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9 Responses to “Black Deaf People”

  1. yamikuronue said

    Why isn’t “black” also a human propensity adjective? It’s not really describing the color of the person, it’s describing their ethnicity.

  2. Ellen Kozisek said

    Black is not a color adjective when used to describe a person. Yes, it comes from a color adjective, but it’s not, in this use, being used as a color adjective. The correct color adjective for most black people would be brown, not black.

  3. Agreed with the previous two commenters that black, in this case, isn’t a color. But I don’t think it’s a “human propensity,” either. I think it fits best in “origin.” Indeed, in other renderings of the order-of-adjectives sequence, I’ve found “proper adjective” used where Neal has “origin,” and proper adjectives include (among other things) ethnicities. So does that change anything in Neal’s analysis? I don’t think so, because origin and color are right next to each other in the sequence, both closer to the noun than human propensity (deaf).

  4. undina-bird said

    So interesting!

    > do black Deaf people consider deafness to be a more fundamental part of their identity than their race? I don’t know.

    I guess that the number of deaf people is much less than the number of black people… right? “deaf people” are just a small part of “black people”… that is why deafness feels more “fundamental”? Because it’s more, well, distinguishing?

  5. M. Makino said

    I agree that “black” fits best into the “origin” slot of the above chart – or even “material” depending on how the speaker’s race construct works. Would the stone Olmec heads that some say signify pre-Columbian African-American contact be “black stone people” or “stone black people”?

  6. Kathy W said

    One thing that may be influencing the word order is the distinction often made between deaf and Deaf. Deaf (capitalized) is usually referring to a Deaf cultural identity, while deaf (lowercase) is more generally the physical condition. When I take that into consideration, ‘Deaf people’ gives different results for the tests. To me, it doesn’t pass the stress shift test, and although “deaf people and hearing ones” works, “Deaf people and hearing ones” seems nonsensical.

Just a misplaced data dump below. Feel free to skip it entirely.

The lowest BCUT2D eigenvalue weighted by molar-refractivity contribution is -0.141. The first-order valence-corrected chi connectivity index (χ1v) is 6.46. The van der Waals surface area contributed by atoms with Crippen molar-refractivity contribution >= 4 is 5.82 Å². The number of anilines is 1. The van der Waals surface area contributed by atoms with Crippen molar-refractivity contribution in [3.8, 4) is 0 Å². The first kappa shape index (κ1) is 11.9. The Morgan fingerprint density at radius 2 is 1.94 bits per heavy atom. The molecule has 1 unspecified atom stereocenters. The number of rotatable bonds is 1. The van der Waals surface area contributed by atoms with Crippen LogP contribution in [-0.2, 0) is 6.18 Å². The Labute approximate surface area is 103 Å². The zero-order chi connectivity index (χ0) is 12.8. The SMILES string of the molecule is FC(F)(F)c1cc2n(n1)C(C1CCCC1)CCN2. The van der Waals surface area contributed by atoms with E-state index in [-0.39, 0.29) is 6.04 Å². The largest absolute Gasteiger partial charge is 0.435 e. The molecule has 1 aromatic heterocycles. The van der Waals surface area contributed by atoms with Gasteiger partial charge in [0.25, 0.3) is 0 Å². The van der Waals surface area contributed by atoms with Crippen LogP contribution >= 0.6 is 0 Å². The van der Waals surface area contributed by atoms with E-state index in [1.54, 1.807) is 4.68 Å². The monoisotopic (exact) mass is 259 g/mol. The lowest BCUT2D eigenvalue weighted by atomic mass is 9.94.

• Neal said

      A fair point. The Google searches are not case-sensitive, so I can’t limit the search in that way, but I could separate out the results into those with Deaf and those with deaf to see what happens.

  7. BC said

    This would be a good place to discuss “people first” language: https://www.inclusionproject.org/nip_userfiles/file/People%20First%20Chart.pdf

    P.S., love your essay on “Omitting “That”! (Is the title a play on Davidson’s “On Saying That”?)

    • Neal said

      Thanks for the kind words on the GG piece; I’m glad she decided to rerun it!

      Most of the examples of person/people-first language on that list are declarations telling about how a person has the relevant attribute: “She has a developmental delay” vs. “She’s developmentally delayed.” It’s a bit trickier when that attribute is not the main thought. In that case, you have to use a relative clause or a “with”: “The person with a developmental delay made a request.” But then you’re using the attribute to define that person! If there is more than one person with a developmental delay, you have to use a nonrestrictive relative clause: “Robin, who has a developmental delay, made a request.” Not to say that it’s not worth the effort, but that it’s not so simple as lists like this suggest. Other attributes, like “uses a wheelchair,” don’t even allow the “with” shortcut in the first place.

      The later examples (“customer” vs. “client, consumer, recipient”) are, I guess, euphemisms rather than person-first language. I don’t really get why “customer” is better than “client” or “consumer”, though.